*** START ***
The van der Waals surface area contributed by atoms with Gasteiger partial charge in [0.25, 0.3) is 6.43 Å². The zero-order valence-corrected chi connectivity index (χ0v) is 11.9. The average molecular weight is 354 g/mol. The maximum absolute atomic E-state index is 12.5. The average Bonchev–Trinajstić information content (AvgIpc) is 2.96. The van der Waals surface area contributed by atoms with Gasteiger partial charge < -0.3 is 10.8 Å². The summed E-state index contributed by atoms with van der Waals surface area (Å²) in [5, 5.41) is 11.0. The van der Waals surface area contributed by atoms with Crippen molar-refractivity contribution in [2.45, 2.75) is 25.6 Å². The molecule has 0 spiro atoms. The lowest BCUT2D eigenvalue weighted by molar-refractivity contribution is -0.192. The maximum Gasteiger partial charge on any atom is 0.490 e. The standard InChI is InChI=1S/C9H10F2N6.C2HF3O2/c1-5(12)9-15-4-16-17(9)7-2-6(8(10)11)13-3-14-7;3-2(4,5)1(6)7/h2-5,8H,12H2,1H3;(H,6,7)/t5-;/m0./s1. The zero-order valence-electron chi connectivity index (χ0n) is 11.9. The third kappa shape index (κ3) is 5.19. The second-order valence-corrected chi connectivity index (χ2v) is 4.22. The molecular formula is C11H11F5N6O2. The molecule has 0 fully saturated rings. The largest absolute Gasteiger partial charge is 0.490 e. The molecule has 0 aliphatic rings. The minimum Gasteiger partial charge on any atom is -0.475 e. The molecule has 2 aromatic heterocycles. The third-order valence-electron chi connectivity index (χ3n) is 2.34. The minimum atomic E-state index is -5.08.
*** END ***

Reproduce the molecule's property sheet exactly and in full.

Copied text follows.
The van der Waals surface area contributed by atoms with Gasteiger partial charge in [0.25, 0.3) is 6.43 Å². The zero-order valence-corrected chi connectivity index (χ0v) is 11.9. The average molecular weight is 354 g/mol. The maximum absolute atomic E-state index is 12.5. The average Bonchev–Trinajstić information content (AvgIpc) is 2.96. The van der Waals surface area contributed by atoms with Gasteiger partial charge < -0.3 is 10.8 Å². The summed E-state index contributed by atoms with van der Waals surface area (Å²) in [5, 5.41) is 11.0. The van der Waals surface area contributed by atoms with Crippen molar-refractivity contribution in [2.45, 2.75) is 25.6 Å². The molecule has 0 spiro atoms. The lowest BCUT2D eigenvalue weighted by molar-refractivity contribution is -0.192. The maximum Gasteiger partial charge on any atom is 0.490 e. The standard InChI is InChI=1S/C9H10F2N6.C2HF3O2/c1-5(12)9-15-4-16-17(9)7-2-6(8(10)11)13-3-14-7;3-2(4,5)1(6)7/h2-5,8H,12H2,1H3;(H,6,7)/t5-;/m0./s1. The zero-order valence-electron chi connectivity index (χ0n) is 11.9. The third kappa shape index (κ3) is 5.19. The second-order valence-corrected chi connectivity index (χ2v) is 4.22. The molecular formula is C11H11F5N6O2. The molecule has 0 fully saturated rings. The largest absolute Gasteiger partial charge is 0.490 e. The molecule has 0 aliphatic rings. The minimum Gasteiger partial charge on any atom is -0.475 e. The molecule has 2 aromatic heterocycles. The third-order valence-electron chi connectivity index (χ3n) is 2.34. The minimum atomic E-state index is -5.08.